Ton Toro
This particular dish was the Ton Toro, the grilled pork cheek. In contrast to the last dish, I loved this one. Again, the portion size was small and sharing with someone else, I felt like I ate 75% of the dish *oops*. I'm not typically a fan of pork, but the way that the pork cheek was grilled... it exemplified its tenderness, juiciness, and natural flavor. It's hard to say no to that winning combo. The main flavors were smokiness derived from the grill and hints of yuzu taken from the lightest drizzle of the sauce on top. The meat was very tender, but had enough resistance to make eating the dish...addictive.

The sauce that you see pooling at the bottom of the dish is a light yuzu ponzu sauce, again proving that the ponzu + meat combination is killer. In the good way! =P

Kimchi Udon
To seal off the meal, my friend and I ordered a carbo option since we were both still hungry. What we decided on was the Kimchi Udon. This is actually a "spin" on one of my favorite dishes, Mentaiko Udon, but instead of just straight up adding the Mentaiko they also decided to add kimchi to give it a spicy twist.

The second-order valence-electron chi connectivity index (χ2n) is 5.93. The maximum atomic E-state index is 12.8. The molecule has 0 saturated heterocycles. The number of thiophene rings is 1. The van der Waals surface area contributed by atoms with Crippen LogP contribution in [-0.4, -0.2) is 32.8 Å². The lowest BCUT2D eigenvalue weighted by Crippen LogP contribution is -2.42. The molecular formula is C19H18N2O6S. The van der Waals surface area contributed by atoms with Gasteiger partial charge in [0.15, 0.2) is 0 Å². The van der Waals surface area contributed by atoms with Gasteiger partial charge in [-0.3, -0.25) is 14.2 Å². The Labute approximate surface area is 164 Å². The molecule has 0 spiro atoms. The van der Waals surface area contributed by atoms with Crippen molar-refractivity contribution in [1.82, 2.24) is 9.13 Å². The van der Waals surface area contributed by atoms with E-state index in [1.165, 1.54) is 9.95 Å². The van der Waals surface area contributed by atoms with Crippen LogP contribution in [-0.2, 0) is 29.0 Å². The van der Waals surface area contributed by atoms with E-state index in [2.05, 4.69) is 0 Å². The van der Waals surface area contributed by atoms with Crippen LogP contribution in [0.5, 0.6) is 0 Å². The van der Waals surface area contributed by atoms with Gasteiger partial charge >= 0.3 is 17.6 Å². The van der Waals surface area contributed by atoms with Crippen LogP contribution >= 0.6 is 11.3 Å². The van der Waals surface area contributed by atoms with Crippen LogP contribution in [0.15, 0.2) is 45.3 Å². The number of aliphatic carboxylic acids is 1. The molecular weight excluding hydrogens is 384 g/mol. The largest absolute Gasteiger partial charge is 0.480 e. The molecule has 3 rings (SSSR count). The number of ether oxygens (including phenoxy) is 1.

Good, buttery, and carbo-y. This called out to my childhood. I liked it a lot.The only problem we really ran into was mixing it all together. We were left over with quite a bit of kimchi and neither of us particularly liked to eat a pile of kimchi straight. So my word of caution with this dish is probably just: MIX WELL.

Overall, Guu on Thurlow didn't really differ from my previous Guu experiences. Good atmosphere, excellent execution, and polite service. I recommend that you give this Guu a try. Thanks for coming!

+Love
Kid Friendly: I would lean towards no, very cramped and items on the menu are definitely for bar faring adults.  
Price: $$$ out of $$$$$
Repeatability: Yes


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3 Responses to “Life is Guu'd: Guu on Thurlow”

  1. cushy says:

    everything looks so delicious. it's been awhile since i last dined in a fancy japanese restaurant. maybe i will this weekend :)

  2. Memosne says:

    @cushy <3 Posting food at night is always the death of me. I end up binging on junk food around the house because I'm so hungry. =P Treat yourself out! You definitely deserve it! ^_^~<3

  3. I've never really had authentic Japanese cuisine and it could be because of the availability of some ingredients due to geographical locations. Oh well. Love the review. :)